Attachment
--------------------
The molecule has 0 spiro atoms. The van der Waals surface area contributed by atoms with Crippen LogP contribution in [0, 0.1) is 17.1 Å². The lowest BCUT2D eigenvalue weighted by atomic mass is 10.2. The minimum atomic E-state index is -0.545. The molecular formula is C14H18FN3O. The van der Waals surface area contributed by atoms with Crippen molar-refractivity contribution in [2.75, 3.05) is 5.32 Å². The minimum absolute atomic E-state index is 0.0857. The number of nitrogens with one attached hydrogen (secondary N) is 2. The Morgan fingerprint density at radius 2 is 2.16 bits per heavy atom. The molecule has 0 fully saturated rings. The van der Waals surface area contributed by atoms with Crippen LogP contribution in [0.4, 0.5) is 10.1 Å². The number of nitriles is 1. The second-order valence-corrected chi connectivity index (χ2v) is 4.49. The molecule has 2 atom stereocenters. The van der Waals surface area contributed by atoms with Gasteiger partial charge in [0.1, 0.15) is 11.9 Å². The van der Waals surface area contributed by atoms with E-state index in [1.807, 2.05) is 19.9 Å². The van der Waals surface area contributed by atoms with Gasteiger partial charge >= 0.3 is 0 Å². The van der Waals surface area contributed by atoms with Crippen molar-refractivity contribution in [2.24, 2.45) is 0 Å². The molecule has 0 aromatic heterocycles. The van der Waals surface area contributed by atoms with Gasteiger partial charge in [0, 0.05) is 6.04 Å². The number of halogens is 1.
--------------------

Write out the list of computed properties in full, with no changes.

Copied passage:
The molecule has 0 spiro atoms. The van der Waals surface area contributed by atoms with Crippen LogP contribution in [0, 0.1) is 17.1 Å². The lowest BCUT2D eigenvalue weighted by atomic mass is 10.2. The minimum atomic E-state index is -0.545. The molecular formula is C14H18FN3O. The van der Waals surface area contributed by atoms with Crippen molar-refractivity contribution in [2.75, 3.05) is 5.32 Å². The minimum absolute atomic E-state index is 0.0857. The number of nitrogens with one attached hydrogen (secondary N) is 2. The Morgan fingerprint density at radius 2 is 2.16 bits per heavy atom. The molecule has 0 fully saturated rings. The van der Waals surface area contributed by atoms with Crippen LogP contribution in [0.4, 0.5) is 10.1 Å². The number of nitriles is 1. The second-order valence-corrected chi connectivity index (χ2v) is 4.49. The molecule has 2 atom stereocenters. The van der Waals surface area contributed by atoms with Gasteiger partial charge in [0.1, 0.15) is 11.9 Å². The van der Waals surface area contributed by atoms with E-state index in [1.807, 2.05) is 19.9 Å². The van der Waals surface area contributed by atoms with Gasteiger partial charge >= 0.3 is 0 Å². The van der Waals surface area contributed by atoms with Crippen molar-refractivity contribution in [2.24, 2.45) is 0 Å². The molecule has 0 aromatic heterocycles. The van der Waals surface area contributed by atoms with Gasteiger partial charge in [0, 0.05) is 6.04 Å². The number of halogens is 1.